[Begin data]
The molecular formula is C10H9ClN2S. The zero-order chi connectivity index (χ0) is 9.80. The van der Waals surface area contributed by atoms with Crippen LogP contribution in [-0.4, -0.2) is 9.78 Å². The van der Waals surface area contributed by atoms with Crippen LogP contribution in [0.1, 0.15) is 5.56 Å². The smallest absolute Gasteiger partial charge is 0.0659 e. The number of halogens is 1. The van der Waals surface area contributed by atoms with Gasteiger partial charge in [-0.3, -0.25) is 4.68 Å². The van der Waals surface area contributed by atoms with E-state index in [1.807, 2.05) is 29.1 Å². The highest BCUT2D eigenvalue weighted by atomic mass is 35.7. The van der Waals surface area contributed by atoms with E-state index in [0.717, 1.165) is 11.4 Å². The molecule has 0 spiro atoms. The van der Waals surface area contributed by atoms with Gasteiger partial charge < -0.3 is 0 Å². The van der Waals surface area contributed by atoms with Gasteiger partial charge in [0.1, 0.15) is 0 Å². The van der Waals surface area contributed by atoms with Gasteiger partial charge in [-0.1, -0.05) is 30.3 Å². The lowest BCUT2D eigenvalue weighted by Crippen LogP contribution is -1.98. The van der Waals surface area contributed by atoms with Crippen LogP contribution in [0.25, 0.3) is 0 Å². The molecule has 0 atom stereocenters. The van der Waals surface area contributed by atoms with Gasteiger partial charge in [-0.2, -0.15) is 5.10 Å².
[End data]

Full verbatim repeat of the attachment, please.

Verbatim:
The molecular formula is C10H9ClN2S. The zero-order chi connectivity index (χ0) is 9.80. The van der Waals surface area contributed by atoms with Crippen LogP contribution in [-0.4, -0.2) is 9.78 Å². The van der Waals surface area contributed by atoms with Crippen LogP contribution in [0.1, 0.15) is 5.56 Å². The smallest absolute Gasteiger partial charge is 0.0659 e. The number of halogens is 1. The van der Waals surface area contributed by atoms with Gasteiger partial charge in [-0.3, -0.25) is 4.68 Å². The van der Waals surface area contributed by atoms with E-state index in [1.807, 2.05) is 29.1 Å². The highest BCUT2D eigenvalue weighted by atomic mass is 35.7. The van der Waals surface area contributed by atoms with E-state index in [0.717, 1.165) is 11.4 Å². The molecule has 0 spiro atoms. The van der Waals surface area contributed by atoms with Gasteiger partial charge < -0.3 is 0 Å². The van der Waals surface area contributed by atoms with Gasteiger partial charge in [0.1, 0.15) is 0 Å². The van der Waals surface area contributed by atoms with Gasteiger partial charge in [-0.1, -0.05) is 30.3 Å². The lowest BCUT2D eigenvalue weighted by Crippen LogP contribution is -1.98. The van der Waals surface area contributed by atoms with Crippen LogP contribution in [0.25, 0.3) is 0 Å². The molecule has 0 atom stereocenters. The van der Waals surface area contributed by atoms with Gasteiger partial charge in [-0.2, -0.15) is 5.10 Å².